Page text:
A frantic search is underway for a man who fell overboard from a luxury cruise ship in the middle of the Pacific Ocean. The Australian passenger has not been seen since falling into the ocean on Tuesday evening, with an initial two-hour search, as well as a six-hour expedition by the US Coast Guard both failing to locate him. Passengers aboard the cruiser have described the “very sombre” atmosphere felt on the ship the morning after the man went missing.
The US Coast Guard is preparing to resume the search at first light on Thursday morning local time, according to a spokesperson.
The behemoth challenge will entail tracking drift patterns in the ocean using locator beacons; with each minute the man remains missing, the search area increases.
The coast guard has issued an urgent call to any ships in the area that might be able to help.
It follows two previous searches, first carried out by the cruiser crew, then by the US Coast Guard, who travelled two hours to reach the ship.
After the Australian was declared overboard, the ship’s crew searched for him for about two hours, deploying six life rings.
US Coast Guard teams, including aircrew, then carried out a six-hour search operation that began at 9am Wednesday morning.
They received the report of the man overboard from Royal Caribbean at 1am Hawaii time and launched a Hercules aircraft at 7am Wednesday, arriving at the scene two hours later.
After six hours of searching, the crew flew to Honolulu to take on fuel, with the coastguard saying they would resume their search on Thursday morning.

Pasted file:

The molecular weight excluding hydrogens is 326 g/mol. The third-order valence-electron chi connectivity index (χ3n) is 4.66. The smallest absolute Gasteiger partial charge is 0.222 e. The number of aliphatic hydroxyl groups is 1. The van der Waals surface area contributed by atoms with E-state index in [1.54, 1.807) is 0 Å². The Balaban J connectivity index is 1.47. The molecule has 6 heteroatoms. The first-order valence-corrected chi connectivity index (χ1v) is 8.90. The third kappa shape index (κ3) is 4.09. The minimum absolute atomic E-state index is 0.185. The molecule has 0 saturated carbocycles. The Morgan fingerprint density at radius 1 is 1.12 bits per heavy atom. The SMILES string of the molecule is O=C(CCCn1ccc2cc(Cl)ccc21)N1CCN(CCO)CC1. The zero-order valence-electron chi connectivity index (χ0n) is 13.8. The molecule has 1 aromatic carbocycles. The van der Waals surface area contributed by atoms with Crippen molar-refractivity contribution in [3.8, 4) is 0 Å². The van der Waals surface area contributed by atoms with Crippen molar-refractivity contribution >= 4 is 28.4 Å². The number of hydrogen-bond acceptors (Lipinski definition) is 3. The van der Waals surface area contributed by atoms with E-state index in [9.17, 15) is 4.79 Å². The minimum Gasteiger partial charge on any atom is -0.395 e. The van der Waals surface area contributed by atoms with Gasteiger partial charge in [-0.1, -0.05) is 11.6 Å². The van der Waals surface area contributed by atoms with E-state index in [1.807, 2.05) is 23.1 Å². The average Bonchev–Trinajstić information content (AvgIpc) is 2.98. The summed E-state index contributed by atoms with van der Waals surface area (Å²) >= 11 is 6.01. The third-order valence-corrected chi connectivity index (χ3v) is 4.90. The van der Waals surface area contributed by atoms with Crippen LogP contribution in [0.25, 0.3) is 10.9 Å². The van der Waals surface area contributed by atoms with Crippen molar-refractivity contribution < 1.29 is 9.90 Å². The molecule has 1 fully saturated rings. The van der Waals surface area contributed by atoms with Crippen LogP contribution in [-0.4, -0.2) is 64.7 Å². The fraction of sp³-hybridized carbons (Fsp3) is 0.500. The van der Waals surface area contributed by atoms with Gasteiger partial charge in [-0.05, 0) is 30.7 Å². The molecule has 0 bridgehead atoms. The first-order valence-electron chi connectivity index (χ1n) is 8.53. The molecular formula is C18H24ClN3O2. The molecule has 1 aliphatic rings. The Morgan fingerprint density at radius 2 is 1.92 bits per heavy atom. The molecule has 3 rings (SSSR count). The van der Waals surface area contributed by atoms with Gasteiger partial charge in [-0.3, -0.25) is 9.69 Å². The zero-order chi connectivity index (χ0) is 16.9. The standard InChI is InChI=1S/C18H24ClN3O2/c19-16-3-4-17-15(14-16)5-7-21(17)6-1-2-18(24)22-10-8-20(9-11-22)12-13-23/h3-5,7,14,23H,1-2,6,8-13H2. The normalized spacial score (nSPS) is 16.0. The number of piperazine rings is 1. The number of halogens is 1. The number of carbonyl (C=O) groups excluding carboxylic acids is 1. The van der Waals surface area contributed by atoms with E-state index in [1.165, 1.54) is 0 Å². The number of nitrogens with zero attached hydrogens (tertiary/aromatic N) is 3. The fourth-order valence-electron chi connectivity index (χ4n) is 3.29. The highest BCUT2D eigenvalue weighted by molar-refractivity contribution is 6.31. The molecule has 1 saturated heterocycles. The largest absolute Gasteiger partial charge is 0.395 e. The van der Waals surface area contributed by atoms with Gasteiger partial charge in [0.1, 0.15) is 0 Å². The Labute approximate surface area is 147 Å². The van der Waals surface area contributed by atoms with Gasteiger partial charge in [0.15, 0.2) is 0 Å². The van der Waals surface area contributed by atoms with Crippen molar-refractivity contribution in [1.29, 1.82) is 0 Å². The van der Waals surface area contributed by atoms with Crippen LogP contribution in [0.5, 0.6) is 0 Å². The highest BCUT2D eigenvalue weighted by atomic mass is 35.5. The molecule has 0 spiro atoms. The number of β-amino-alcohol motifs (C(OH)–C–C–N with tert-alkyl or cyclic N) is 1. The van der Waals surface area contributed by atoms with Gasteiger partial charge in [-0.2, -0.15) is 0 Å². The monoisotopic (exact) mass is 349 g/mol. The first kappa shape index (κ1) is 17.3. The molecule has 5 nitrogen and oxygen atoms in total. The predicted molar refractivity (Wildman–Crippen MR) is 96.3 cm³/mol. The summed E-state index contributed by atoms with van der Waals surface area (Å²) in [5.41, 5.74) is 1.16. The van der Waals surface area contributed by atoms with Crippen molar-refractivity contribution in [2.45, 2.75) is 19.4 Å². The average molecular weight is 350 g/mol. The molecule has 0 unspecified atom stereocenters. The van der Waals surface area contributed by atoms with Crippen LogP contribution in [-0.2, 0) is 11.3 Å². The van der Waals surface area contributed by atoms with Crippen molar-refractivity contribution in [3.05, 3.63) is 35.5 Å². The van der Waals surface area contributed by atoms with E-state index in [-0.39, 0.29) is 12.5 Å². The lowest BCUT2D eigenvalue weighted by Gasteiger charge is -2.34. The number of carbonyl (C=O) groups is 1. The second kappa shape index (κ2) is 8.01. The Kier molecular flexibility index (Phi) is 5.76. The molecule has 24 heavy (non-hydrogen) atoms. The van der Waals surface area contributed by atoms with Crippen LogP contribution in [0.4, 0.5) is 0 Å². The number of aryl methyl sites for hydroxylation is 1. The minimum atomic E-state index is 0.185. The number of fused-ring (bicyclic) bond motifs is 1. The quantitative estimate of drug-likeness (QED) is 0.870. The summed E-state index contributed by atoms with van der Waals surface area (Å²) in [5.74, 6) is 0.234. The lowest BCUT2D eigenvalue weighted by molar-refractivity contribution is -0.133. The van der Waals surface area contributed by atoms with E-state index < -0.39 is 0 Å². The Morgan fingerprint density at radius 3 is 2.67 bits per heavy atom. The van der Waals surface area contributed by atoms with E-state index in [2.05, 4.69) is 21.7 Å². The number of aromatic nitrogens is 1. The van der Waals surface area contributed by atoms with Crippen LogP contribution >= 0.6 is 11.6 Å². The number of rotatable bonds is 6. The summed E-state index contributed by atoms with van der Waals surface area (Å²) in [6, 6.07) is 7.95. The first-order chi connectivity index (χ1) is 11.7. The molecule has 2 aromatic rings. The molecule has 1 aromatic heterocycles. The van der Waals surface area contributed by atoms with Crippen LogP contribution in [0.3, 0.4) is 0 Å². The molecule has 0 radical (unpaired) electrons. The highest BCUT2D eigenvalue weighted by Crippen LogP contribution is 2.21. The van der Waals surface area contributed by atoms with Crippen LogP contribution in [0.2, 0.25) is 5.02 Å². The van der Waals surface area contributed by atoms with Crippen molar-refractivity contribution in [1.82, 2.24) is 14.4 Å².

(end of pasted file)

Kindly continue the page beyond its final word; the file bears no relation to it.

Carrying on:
The luxury cruise ship, which hosts a range of activities and entertainment, was at sea for 15 days and was due to dock in Honolulu on Friday.
The ship left Brisbane on 12 April and was about 560 miles south of Hawaii at the time of the incident.
A spokesperson for the 14th district coast guard based in Honolulu, Ryan Fisher, said the Hercules was the only asset on the scene conducting a search. The plane completed five search patterns but was unable to find the man.
Passengers Georgina Thompson and her husband described the moment they heard the crew shouting “Oscar, Oscar, Oscar” on Tuesday evening, which is the emergency code for a person overboard.
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She told Nine’s Today Show she and her husband then went out on their deck to see the lights and lifeboats deployed, but at the time didn’t know what was happening.
“The light started searching along the outside of the ship, shining along the outside right down the bottom,” she said.
“We were watching it. It lit up the whole ocean. Well, most of the ocean. But it was very dark. You just knew that something was wrong.”
Thompson said her husband thought the ship had stopped because it hit something, “but then we realised that there was someone overboard.” She described the mood at breakfast the next morning as “very sombre”.
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